Wilkinson-Baskett has alternately accused Madison of being “embarrassed” about her behavior at the Playboy Mansion and as a result blamed her for blocking a “Girls Next Door” reunion. She has repeatedly blasted Madison in interviews when talking of Madison’s books.
Madison says the writing process has helped her deal with such personality conflicts.
“It’s funny, here I am promoting a book about moving on and reinvention, that is an example of how you want to move on and make a change, and there are people who want to hold you back, people who care or haters,” Madison says.
“You have to be able to accept change, become a better person. I am on my own personal journey, but there is always somebody negative out there wagging their finger at you.
Regardless, Madison remains well liked in Las Vegas and reminds in each conversation of her sharp intellect. Her relocation to Las Vegas was no flippant decision.
Madison moved here not only because she saw professional opportunities, but also because she would be able to exist relatively unfettered without paparazzi peering through bushes or tabloid-styled reporters stopping her at the airport.
“It is absolutely true that one of the reasons I liked Las Vegas was there was no paparazzi hanging out, like you’d see in L.A., on Melrose or Beverly,” Madison says.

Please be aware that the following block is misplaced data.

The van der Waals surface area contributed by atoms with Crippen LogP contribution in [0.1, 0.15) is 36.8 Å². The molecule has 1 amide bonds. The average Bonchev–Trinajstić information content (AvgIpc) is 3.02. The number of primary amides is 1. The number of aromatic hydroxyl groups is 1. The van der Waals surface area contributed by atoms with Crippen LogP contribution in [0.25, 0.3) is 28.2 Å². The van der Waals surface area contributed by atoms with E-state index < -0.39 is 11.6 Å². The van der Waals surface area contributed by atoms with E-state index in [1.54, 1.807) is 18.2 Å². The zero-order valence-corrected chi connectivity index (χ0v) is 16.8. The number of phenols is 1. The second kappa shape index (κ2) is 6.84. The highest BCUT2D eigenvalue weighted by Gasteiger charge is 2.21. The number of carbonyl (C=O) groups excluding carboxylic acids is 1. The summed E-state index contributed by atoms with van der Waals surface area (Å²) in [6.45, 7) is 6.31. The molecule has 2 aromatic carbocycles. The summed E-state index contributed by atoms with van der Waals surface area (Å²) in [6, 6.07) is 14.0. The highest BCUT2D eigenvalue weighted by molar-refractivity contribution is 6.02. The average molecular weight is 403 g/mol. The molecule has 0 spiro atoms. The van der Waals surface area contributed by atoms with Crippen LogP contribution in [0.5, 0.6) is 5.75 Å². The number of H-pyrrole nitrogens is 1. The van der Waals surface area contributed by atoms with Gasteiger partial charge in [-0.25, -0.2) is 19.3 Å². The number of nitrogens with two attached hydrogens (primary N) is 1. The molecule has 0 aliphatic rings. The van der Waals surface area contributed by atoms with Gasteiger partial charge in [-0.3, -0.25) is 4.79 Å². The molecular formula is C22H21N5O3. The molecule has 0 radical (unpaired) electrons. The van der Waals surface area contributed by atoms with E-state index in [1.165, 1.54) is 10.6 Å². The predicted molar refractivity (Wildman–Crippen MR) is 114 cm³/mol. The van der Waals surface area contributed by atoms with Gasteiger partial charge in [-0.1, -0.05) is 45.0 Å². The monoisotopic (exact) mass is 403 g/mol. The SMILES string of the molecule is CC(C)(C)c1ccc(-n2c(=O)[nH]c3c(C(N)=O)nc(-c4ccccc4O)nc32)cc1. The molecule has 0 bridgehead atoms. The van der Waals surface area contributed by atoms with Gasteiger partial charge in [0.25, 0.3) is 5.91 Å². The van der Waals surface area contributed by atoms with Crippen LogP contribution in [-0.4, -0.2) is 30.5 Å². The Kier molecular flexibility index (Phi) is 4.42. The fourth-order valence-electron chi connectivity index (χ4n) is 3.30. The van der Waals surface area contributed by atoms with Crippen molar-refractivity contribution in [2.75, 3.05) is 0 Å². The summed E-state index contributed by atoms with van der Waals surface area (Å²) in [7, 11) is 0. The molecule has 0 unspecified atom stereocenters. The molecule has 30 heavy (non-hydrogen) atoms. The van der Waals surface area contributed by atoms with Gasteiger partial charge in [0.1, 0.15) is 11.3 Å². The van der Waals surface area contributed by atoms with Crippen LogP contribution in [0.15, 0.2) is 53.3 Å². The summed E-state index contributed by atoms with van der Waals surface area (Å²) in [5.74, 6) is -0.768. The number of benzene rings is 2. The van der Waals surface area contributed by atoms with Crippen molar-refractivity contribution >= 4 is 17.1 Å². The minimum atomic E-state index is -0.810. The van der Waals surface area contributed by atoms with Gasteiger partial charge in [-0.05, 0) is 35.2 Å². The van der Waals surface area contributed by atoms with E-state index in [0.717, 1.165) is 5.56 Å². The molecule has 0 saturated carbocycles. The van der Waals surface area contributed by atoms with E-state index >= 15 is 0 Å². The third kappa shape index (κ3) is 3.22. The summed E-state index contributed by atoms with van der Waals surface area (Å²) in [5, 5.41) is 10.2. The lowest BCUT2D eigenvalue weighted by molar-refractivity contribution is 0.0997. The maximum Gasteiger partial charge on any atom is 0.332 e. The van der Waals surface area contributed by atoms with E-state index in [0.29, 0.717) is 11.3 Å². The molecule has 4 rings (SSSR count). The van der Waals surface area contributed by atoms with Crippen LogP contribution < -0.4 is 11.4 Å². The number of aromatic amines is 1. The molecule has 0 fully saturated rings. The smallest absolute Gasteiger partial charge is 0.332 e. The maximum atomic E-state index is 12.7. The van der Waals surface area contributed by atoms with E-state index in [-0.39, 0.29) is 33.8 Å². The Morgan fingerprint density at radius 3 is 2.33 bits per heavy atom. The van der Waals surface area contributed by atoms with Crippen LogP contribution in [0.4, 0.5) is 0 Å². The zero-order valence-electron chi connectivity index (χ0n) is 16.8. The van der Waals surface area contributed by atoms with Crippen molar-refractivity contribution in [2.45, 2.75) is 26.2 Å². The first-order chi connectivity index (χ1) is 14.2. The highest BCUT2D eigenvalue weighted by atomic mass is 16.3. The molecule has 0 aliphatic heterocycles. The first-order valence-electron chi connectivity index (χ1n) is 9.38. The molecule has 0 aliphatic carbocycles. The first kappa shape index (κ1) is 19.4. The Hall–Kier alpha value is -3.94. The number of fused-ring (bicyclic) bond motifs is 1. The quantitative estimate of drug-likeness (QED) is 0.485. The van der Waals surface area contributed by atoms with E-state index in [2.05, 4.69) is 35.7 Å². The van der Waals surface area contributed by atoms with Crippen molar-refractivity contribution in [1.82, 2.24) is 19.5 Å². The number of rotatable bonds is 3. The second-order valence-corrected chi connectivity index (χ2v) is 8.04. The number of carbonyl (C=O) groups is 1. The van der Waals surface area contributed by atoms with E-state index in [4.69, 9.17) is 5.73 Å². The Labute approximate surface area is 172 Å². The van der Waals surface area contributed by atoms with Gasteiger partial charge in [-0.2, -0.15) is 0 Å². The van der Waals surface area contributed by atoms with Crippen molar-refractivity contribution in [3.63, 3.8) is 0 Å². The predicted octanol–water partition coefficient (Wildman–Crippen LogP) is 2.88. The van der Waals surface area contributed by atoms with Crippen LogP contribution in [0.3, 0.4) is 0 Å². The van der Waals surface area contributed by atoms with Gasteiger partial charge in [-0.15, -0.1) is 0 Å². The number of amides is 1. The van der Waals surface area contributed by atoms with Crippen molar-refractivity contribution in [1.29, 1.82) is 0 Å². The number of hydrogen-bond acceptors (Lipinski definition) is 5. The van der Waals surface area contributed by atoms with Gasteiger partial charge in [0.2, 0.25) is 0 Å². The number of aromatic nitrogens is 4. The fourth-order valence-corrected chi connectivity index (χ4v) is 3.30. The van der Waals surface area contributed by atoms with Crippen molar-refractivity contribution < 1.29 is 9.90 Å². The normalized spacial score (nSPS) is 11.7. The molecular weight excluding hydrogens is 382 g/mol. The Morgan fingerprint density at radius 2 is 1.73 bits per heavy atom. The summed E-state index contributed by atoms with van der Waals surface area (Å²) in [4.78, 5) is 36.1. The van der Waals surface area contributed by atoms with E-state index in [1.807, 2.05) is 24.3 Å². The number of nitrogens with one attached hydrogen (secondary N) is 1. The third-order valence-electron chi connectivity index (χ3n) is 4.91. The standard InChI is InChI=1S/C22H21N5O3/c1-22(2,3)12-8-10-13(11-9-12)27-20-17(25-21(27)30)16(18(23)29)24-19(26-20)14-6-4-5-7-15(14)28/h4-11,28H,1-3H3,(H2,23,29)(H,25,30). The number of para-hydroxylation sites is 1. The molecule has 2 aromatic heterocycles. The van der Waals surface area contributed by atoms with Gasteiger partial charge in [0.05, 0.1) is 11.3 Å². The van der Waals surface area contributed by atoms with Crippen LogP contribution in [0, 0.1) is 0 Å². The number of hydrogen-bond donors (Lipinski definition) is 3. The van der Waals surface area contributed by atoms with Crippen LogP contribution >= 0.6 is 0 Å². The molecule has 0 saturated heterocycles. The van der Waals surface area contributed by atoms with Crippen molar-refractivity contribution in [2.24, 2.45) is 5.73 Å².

“When I lived there, it was the height of tabloid-mania and paparazzi-mania. I mean, when you’re stopped at the airport (which did happen to Madison at LAX) by someone asking invasive questions, you’re going to come across as rude. I didn’t want that in my life.”
Professionally, as her family expands, Madison is continuing to focus on her writing. She says the next book won’t be a continuation of the narrative she has established in her first two autobiographical releases.
Rather, as she has been inspired by her daughter, Rainbow, she has seen her world through a child’s prism.
“I see myself writing a young-adult project, a children’s book, even do that under another name,” Madison says. “It would definitely be a fictitious character … but there would be some of me in there, definitely.”
Catering to the young and modern crowd, Planet Hollywood is a one-stop shop for entertainment with its massive shopping mall, slew of restaurants, spacious casino and clubs.
The ambiance of the casino is retro-chic meets high-tech with black granite floors throughout and colorful LED lights throughout the space. The theme carries into the 100,000 square-foot casino with 250 flat screens topping off slot machines. The casino is also home to 87 tables, a sports book and a poker room.
There's also the Miracle Mile Shops, one Vegas' largest malls, with 140 stores including BCBG Max Azaria, bebe, Urban Outfitters and The Discovery Channel Store.
Following an afternoon of shopping, guests can satisfy their appetites at one of the gourmet restaurants in Planet Hollywood, like the non-traditional approach to steakhouses at Strip House or check out the exotic Far East motif at KOI restaurant and lounge. And if guests are still looking for more, they can spend the after hours at Privé, Triq or Krave nightclubs.
Perhaps one of the resorts biggest attractions came in March with the addition of "Peepshow." The naughty twist on the story of Little Bo Peep is modern-day spin on the run-of-the-mill Vegas topless review. The "Peepshow" stage has seen visiting celebs like Scary Spice Mel B, "Dancing with the Stars" Kelly Monaco and Playboy's Holly Madison.